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Currently I am trying to setup a toy https server with socat I am doing the following:

As described here: EXAMPLE FOR OPENSSL CONNECTION USING SOCAT

cert() {
   openssl genrsa -out $1.key 2048
   openssl req -new -key $1.key -x509 -days 3653 -out $1.crt
   cat $1.key $1.crt > $1.pem
}
$ cert server &&  cert client

$ openssl dhparam -out dhparams.pem 2048 # see [1]
$ cat dhparams.pem >> server.pem

Socat SSL – SSL routines:SSL3_CHECK_CERT_AND_ALGORITHM:dh key too small

Then in terminal #1 I run:

$ socat ssl-l:1443,reuseaddr,fork,cert=server.pem,cafile=client.crt,verify=1 exec:'uptime'

in terminal #2 I run:

$ socat - ssl:localhost:1443,cert=client.pem,cafile=server.crt

And everything works as expected, I get the uptime, but if I do

$ curl --cert client.pem --cacert server.crt https://localhost:1443
curl: (51) SSL: unable to obtain common name from peer certificate

It fails.

I admit than my understanding of HTTPS is a bit shaky so I have several questions:

  1. Why it fails ?
  2. Why do we need to transfer the client certificate to the server ? This does not happen while I browse the net, or does it ?
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  • 1
    For information: using self-signed certificates and then reusing the certificate as certificate authority on each peer is of course not what should be done. Anyway, if you take care to have CN=localhost when creating the certificates, it should work. Doing all you did was tested OK here once CN=localhost. socat 2.0.0-b9, curl 7.52.1, openssl 1.1.0f. for 2/ search on internet how it's working (eg: Certificateauthority)
    – A.B
    Jun 10, 2018 at 0:11
  • @A.B thanks for the comment ! If you write how to generate a certificate with appropriate CN, I'll accept the answer and upvote. Jun 11, 2018 at 18:31

1 Answer 1

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Why it fails ?

The instructions you apparently followed are partly incorrect.

$ openssl req -new -key server.key -x509 -days 3653 -out server.crt
//     enter fields... (may all be empty when cert is only used privately)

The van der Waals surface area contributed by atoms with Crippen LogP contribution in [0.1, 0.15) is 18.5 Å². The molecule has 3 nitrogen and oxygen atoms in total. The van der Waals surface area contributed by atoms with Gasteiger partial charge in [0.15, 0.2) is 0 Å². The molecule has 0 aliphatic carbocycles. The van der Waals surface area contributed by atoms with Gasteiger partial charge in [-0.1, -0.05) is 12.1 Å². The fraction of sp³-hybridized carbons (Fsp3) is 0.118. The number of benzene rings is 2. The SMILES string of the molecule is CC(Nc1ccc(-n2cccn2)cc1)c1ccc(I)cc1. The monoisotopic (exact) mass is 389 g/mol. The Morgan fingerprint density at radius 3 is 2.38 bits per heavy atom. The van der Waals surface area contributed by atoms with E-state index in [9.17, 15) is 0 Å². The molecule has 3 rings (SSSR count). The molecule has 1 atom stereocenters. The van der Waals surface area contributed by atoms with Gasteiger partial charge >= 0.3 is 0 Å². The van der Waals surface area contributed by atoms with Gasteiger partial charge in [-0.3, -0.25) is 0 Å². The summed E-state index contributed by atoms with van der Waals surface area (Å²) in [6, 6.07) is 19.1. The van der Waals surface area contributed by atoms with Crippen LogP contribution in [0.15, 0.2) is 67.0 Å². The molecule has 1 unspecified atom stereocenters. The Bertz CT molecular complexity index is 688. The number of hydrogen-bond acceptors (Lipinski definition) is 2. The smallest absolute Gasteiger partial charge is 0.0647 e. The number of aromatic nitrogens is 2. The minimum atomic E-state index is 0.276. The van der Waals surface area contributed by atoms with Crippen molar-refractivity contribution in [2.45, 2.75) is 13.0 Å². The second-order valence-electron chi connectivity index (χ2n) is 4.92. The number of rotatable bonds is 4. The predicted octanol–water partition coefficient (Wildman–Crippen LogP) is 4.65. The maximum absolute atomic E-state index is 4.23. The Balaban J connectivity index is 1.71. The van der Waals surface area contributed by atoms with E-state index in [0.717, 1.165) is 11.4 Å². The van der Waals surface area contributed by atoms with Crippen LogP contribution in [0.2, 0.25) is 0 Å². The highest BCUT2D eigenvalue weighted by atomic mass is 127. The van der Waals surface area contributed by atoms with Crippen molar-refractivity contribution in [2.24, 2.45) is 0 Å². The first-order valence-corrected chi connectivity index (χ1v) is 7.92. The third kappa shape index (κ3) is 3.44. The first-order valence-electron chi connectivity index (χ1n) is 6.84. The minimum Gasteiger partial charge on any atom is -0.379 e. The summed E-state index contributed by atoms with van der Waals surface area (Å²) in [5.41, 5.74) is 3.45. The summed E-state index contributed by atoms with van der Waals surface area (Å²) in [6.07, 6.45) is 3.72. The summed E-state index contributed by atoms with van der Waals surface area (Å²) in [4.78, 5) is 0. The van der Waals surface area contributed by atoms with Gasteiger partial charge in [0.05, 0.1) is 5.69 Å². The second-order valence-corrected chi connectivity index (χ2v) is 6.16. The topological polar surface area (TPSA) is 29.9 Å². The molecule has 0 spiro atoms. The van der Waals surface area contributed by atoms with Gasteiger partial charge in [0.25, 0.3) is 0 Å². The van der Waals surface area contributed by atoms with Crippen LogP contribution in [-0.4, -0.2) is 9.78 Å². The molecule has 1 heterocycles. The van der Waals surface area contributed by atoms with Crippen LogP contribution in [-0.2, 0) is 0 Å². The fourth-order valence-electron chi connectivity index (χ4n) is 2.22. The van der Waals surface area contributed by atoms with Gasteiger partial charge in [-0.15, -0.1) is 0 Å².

The fields that req -new -x509 prompts for (at least with the 'standard' upstream config file) are used as the subject name in the created certificate (or the CSR without -x509). (For a selfsigned cert the issuer name is the same as the subject name so the same data also appears there.)

For HTTPS server, to establish that a connection reached the valid server and not an impostor, the server's cert must be valid per rfc5280 (signed by a trusted CA etc) AND the cert must be issued to the server named in the URL: either the Common Name field in the subject name in the cert must match the desired server, or the Subject Alternative Name extension (commonly abbreviated SAN and also called UCC by Microsoft or people influenced by Microsoft) must be present and contain an entry that does so. See rfc2818. That's why OpenSSL prompts for this field as:

Common Name (e.g. server FQDN or YOUR name) []:

because mostly people use URLs that identify the server by FQDN, although there are exceptions. So you need to answer that prompt with localhost. Officially SAN is preferred, and implemented by all 'real' CAs (Verisign Symantec Digicert, GoDaddy, etc) since about 2000, but doing SAN with OpenSSL is a little bit more work. There are many Qs already on Stack about SAN in OpenSSL; if you need and can't find them I'll dig some up from my notes. An exception is if you want to use Chrome/chromium: as of a few months ago it requires the cert have SAN (with the correct server name) and no longer accepts subject.CN. There are also Qs on this; ditto.

Note SSL/TLS based protocols other than HTTPS may differ, and an empty subject name may indeed be okay, e.g. FTPS SNMPS LDAPS.

Why do we need to transfer the client certificate to the server ? This does not happen while I browse the net, or does it ?

Do you really mean the net, or the web? Although the SSL/TLS protocol supports client authentication via client certificate, very few web servers on the secure (HTTPS) part of the web use this. Most web servers that need to authenticate their clients use HTTP-level methods -- as for example the options offered by Stack. This allows them to control the UI and make it consistent across all browsers, and provide instructions and help and support accordingly, while the UI for client certs is implemented by each browser or platform differently, and often requires some technical skill or at least intelligence and patience to use correctly, which most websites assume most users can't or at least won't do.

The few web servers that do use client cert generally require certs issued by a public CA and/or a trusted third-party (such as a government, or bank), or sometimes a CA run or controlled by the server itself. Using selfsigned client certs would indeed require users to provide their certs in advance -- and that provision process would have to be very secure, because anyone who could get a bogus cert accepted once would then be able to make fraudulent connections for years.

OTOH when you 'own' both ends, the server admin has an easy job identifying and trusting the client admin, and vice versa. AIUI OpenVPN key exchange uses this (SSL/TLS with selfsigned or maybe adhoc-CA certs).

Bonus answer: the above change should make the TLS layer of the connection work, but your setup still won't work as an HTTPS server, because the output of uptime is not a valid HTTP response. You need something that generates HTTP headers and content, in roughly the same way CGI 'pages' do under a real web server (for either HTTP or HTTPS).

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